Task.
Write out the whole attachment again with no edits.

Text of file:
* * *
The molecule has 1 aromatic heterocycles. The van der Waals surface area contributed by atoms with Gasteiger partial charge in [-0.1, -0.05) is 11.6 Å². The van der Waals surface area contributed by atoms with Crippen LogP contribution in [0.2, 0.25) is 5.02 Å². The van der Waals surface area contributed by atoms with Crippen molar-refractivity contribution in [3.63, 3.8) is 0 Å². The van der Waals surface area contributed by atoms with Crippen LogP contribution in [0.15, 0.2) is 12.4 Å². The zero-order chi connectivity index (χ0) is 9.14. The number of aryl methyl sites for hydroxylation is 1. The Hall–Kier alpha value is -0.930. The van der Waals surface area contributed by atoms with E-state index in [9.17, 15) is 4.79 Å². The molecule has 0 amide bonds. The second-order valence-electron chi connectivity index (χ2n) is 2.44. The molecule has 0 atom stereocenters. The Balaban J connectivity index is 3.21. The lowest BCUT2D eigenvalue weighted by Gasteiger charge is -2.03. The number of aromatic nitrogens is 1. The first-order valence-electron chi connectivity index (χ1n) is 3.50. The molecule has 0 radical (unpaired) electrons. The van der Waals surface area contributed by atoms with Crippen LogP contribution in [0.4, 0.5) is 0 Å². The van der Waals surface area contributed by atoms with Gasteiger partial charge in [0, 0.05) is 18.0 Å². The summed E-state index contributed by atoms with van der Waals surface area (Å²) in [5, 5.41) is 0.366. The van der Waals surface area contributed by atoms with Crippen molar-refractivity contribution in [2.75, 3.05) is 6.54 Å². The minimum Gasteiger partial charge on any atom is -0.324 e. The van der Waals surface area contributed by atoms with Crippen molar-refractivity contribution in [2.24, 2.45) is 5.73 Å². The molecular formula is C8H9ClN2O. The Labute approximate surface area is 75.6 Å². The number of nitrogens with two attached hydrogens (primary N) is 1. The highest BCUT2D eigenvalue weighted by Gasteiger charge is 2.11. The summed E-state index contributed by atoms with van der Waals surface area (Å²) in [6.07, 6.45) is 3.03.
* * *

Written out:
The molecule has 1 aromatic heterocycles. The van der Waals surface area contributed by atoms with Gasteiger partial charge in [-0.1, -0.05) is 11.6 Å². The van der Waals surface area contributed by atoms with Crippen LogP contribution in [0.2, 0.25) is 5.02 Å². The van der Waals surface area contributed by atoms with Crippen molar-refractivity contribution in [3.63, 3.8) is 0 Å². The van der Waals surface area contributed by atoms with Crippen LogP contribution in [0.15, 0.2) is 12.4 Å². The zero-order chi connectivity index (χ0) is 9.14. The number of aryl methyl sites for hydroxylation is 1. The Hall–Kier alpha value is -0.930. The van der Waals surface area contributed by atoms with E-state index in [9.17, 15) is 4.79 Å². The molecule has 0 amide bonds. The second-order valence-electron chi connectivity index (χ2n) is 2.44. The molecule has 0 atom stereocenters. The Balaban J connectivity index is 3.21. The lowest BCUT2D eigenvalue weighted by Gasteiger charge is -2.03. The number of aromatic nitrogens is 1. The first-order valence-electron chi connectivity index (χ1n) is 3.50. The molecule has 0 radical (unpaired) electrons. The van der Waals surface area contributed by atoms with Crippen LogP contribution in [0.4, 0.5) is 0 Å². The van der Waals surface area contributed by atoms with Gasteiger partial charge in [0, 0.05) is 18.0 Å². The summed E-state index contributed by atoms with van der Waals surface area (Å²) in [5, 5.41) is 0.366. The van der Waals surface area contributed by atoms with Crippen molar-refractivity contribution in [2.75, 3.05) is 6.54 Å². The minimum Gasteiger partial charge on any atom is -0.324 e. The van der Waals surface area contributed by atoms with Crippen molar-refractivity contribution in [2.24, 2.45) is 5.73 Å². The molecular formula is C8H9ClN2O. The Labute approximate surface area is 75.6 Å². The number of nitrogens with two attached hydrogens (primary N) is 1. The highest BCUT2D eigenvalue weighted by Gasteiger charge is 2.11. The summed E-state index contributed by atoms with van der Waals surface area (Å²) in [6.07, 6.45) is 3.03.